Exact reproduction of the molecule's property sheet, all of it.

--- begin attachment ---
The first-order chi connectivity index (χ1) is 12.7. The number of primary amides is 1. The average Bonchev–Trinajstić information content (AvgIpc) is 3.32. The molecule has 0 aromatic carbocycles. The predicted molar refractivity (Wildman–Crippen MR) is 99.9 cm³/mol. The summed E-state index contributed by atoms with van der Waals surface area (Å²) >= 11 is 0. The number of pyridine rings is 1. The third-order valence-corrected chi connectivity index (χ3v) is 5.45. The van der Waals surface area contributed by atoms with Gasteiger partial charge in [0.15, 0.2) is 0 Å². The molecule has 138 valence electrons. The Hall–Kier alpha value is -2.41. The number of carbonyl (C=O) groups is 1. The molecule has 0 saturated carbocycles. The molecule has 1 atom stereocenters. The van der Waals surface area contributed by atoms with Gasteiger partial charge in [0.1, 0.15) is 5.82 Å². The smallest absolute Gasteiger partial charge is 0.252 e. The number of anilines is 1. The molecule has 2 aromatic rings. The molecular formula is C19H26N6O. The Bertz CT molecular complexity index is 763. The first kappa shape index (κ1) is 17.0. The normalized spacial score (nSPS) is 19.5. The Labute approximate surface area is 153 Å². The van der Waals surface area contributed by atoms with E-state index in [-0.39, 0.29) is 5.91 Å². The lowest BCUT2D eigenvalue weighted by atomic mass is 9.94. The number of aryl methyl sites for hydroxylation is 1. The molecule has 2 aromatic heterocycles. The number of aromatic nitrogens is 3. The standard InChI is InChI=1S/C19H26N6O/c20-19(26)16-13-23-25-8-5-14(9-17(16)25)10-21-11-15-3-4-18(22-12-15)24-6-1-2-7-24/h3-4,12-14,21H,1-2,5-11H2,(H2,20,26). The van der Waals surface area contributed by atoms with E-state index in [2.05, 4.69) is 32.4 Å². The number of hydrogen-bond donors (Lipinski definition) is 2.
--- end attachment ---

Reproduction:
The first-order chi connectivity index (χ1) is 12.7. The number of primary amides is 1. The average Bonchev–Trinajstić information content (AvgIpc) is 3.32. The molecule has 0 aromatic carbocycles. The predicted molar refractivity (Wildman–Crippen MR) is 99.9 cm³/mol. The summed E-state index contributed by atoms with van der Waals surface area (Å²) >= 11 is 0. The number of pyridine rings is 1. The third-order valence-corrected chi connectivity index (χ3v) is 5.45. The van der Waals surface area contributed by atoms with Gasteiger partial charge in [0.15, 0.2) is 0 Å². The molecule has 138 valence electrons. The Hall–Kier alpha value is -2.41. The number of carbonyl (C=O) groups is 1. The molecule has 0 saturated carbocycles. The molecule has 1 atom stereocenters. The van der Waals surface area contributed by atoms with Gasteiger partial charge in [0.1, 0.15) is 5.82 Å². The smallest absolute Gasteiger partial charge is 0.252 e. The number of anilines is 1. The molecule has 2 aromatic rings. The molecular formula is C19H26N6O. The Bertz CT molecular complexity index is 763. The first kappa shape index (κ1) is 17.0. The normalized spacial score (nSPS) is 19.5. The Labute approximate surface area is 153 Å². The van der Waals surface area contributed by atoms with E-state index in [-0.39, 0.29) is 5.91 Å². The lowest BCUT2D eigenvalue weighted by atomic mass is 9.94. The number of aryl methyl sites for hydroxylation is 1. The molecule has 2 aromatic heterocycles. The number of aromatic nitrogens is 3. The standard InChI is InChI=1S/C19H26N6O/c20-19(26)16-13-23-25-8-5-14(9-17(16)25)10-21-11-15-3-4-18(22-12-15)24-6-1-2-7-24/h3-4,12-14,21H,1-2,5-11H2,(H2,20,26). The van der Waals surface area contributed by atoms with E-state index in [2.05, 4.69) is 32.4 Å². The number of hydrogen-bond donors (Lipinski definition) is 2.